An influential property trade body is recommending that the Mayor and borough councils should be able to exempt any social housing that they build from the Tory Government’s cherished right-to-buy policy, in an effort to stem the house price inflation which is causing a form of social cleansing in many parts of London.
RICS, the Royal Institution for Chartered Surveyors, in its latest monthly report on market trends, says that the number of homes coming on to the market across the country was insufficient to meet a rush in demand from landlords aiming to beat April’s introduction of a 3 per cent hike in stamp duty on buy-to-let purchases.
New buyer enquiries rose for the 10th month in a row in January, accelerating for a second successive month, the RICS survey found, as buy-to-let investors – many from overseas – are moving in to complete purchases before the extra stamp duty on second home purchases kicks in.
Speculative developers pushing up tower blocks or converting offices into “luxury apartments” around Croydon must be rubbing their hands together at the seemingly unceasing demand for their over-priced properties.
The capital’s rampant house price inflation has managed to exclude many young Londoners from being able to buy their own homes in their own neighbourhoods. Those in public service occupations, including teachers and nurses, find sky-high mortgages unobtainable for homes close to their place of work, making recruiting staff for hospitals and schools a growing problem.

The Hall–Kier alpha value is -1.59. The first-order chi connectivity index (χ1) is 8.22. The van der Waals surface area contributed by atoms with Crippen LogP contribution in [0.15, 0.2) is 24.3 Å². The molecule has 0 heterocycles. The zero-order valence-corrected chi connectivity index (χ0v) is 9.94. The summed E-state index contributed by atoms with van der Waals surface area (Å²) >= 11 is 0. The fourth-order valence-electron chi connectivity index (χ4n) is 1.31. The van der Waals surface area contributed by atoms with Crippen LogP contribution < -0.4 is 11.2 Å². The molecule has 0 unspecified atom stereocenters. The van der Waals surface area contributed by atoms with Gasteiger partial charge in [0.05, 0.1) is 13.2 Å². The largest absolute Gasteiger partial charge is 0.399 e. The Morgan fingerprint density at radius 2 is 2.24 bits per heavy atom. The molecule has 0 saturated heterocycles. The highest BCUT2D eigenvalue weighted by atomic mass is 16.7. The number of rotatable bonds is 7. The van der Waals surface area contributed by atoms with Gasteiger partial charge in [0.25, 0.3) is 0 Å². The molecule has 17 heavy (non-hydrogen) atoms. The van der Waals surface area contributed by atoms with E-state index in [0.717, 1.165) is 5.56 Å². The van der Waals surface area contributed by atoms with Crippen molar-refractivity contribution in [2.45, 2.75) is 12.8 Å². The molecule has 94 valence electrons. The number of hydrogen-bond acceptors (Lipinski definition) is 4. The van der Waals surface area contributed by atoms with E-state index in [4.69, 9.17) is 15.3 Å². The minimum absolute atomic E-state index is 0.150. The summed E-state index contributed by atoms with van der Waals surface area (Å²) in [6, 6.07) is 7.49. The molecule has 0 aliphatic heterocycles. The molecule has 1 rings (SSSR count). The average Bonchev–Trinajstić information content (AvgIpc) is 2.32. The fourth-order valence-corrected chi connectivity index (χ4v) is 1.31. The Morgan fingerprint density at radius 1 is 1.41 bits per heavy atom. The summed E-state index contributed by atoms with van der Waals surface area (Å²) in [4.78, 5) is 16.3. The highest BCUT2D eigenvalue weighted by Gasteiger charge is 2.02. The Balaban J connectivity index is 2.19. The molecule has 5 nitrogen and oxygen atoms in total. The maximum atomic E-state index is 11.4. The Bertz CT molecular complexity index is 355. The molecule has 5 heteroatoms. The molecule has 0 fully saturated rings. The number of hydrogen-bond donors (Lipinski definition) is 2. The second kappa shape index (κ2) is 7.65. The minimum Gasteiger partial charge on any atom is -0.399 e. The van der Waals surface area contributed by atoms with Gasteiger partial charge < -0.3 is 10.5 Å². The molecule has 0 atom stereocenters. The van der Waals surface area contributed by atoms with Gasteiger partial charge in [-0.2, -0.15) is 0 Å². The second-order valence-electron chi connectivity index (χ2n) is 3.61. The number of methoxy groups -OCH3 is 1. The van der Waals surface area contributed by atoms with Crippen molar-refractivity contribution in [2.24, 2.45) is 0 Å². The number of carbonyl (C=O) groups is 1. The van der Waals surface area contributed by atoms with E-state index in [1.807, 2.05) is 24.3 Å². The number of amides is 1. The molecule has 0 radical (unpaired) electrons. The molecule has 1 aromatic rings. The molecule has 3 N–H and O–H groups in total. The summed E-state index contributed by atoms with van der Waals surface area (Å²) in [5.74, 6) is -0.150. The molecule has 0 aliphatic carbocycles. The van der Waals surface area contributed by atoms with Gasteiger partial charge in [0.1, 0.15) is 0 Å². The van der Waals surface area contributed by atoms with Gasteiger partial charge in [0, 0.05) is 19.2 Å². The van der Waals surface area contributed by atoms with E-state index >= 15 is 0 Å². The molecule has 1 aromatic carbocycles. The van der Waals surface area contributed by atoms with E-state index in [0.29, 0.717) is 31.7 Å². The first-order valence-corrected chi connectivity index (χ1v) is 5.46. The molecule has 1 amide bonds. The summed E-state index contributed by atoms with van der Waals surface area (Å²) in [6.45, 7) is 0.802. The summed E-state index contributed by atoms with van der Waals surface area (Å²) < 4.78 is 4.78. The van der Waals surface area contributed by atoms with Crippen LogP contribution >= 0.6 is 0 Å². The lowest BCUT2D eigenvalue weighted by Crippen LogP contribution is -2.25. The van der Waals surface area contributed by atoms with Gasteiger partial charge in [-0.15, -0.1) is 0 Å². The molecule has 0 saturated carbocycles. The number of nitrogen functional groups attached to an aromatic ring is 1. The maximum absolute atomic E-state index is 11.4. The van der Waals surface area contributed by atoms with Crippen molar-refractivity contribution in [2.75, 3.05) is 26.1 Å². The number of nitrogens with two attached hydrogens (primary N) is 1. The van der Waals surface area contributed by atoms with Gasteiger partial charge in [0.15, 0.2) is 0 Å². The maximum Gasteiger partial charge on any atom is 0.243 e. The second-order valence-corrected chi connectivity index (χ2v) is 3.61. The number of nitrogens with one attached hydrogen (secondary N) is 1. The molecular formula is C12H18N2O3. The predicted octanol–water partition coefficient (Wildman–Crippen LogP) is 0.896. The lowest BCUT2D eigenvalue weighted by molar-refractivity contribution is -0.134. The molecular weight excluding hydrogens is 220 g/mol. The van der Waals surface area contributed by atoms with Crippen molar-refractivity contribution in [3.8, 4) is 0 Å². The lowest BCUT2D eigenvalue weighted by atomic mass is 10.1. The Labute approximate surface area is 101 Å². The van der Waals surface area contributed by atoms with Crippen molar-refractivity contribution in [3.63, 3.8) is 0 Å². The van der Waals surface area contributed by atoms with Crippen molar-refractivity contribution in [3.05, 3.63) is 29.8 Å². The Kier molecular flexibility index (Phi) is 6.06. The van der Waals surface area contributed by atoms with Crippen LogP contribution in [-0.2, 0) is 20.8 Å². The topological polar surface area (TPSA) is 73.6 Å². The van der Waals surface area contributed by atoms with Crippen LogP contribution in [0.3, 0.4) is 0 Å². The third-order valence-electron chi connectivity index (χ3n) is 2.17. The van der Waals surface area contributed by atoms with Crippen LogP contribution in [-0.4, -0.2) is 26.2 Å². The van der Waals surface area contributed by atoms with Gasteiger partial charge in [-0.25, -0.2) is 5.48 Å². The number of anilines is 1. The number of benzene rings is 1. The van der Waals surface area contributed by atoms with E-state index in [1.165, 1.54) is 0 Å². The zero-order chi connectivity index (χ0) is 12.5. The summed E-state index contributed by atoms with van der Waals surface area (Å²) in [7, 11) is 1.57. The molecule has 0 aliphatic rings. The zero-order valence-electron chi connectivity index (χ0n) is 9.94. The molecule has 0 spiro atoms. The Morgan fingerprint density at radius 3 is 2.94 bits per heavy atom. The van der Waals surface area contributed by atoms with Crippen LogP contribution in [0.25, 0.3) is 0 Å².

RICS recommends that in London, the Mayor and local councils should take on the role of developers to meet the ever-rising demand for housing, and that newly developed social homes should not be subject to right-to-buy, with the possibility of subsequent re-sale on the open market – often to buy-to-let “investors”, and usually at a vast profit.
This recommendation from a trade body not known for being a hot-bed of radical socialism runs counter to the Tory Government’s plans to forcibly sell-off housing association properties, a policy enthusiastically supported by Croydon Conservative MPs Gavin Barwell and Chris Philp.
And it seems to recognise that, in London and the south-east especially, the Thatcherite shibboleth of right-to-buy, without adequate housing being built to replace social stocks, is at the root cause of the price bubble.
“The Mayor should, in partnership with London boroughs, lobby government to allow the Greater London Authority and councils to act as developers and to support others to build homes,” said Chris Day, the chair of RICS’ London regional board.
“This should be done under an arrangement where new homes are exempt from right-to-buy if social or affordable. And if these are sold at a discount, they should not be resold in the open market at full price but remain within a discounted market aimed at low- and middle-income groups. This partly fits with new government ambitions around direct commissioning.”
In the meantime, paying for a home – whether to buy or to rent – is going only one way, according to RICS.
“The near-term pressure on prices is if anything intensifying despite a higher level of supply,” Simon Rubinsohn, RICS’ chief economist, said.
“How the tax changes planned for the buy-to-let sector over the next few years play out remains to be seen but there are concerns raised in the survey that some existing landlords will look to either gradually scale back on their portfolios or exit the market altogether as the more penal regime begins to bite.
“Against this backdrop, it is perhaps not surprising that the key RICS indicators points to further rent – as well as house price – increases.”
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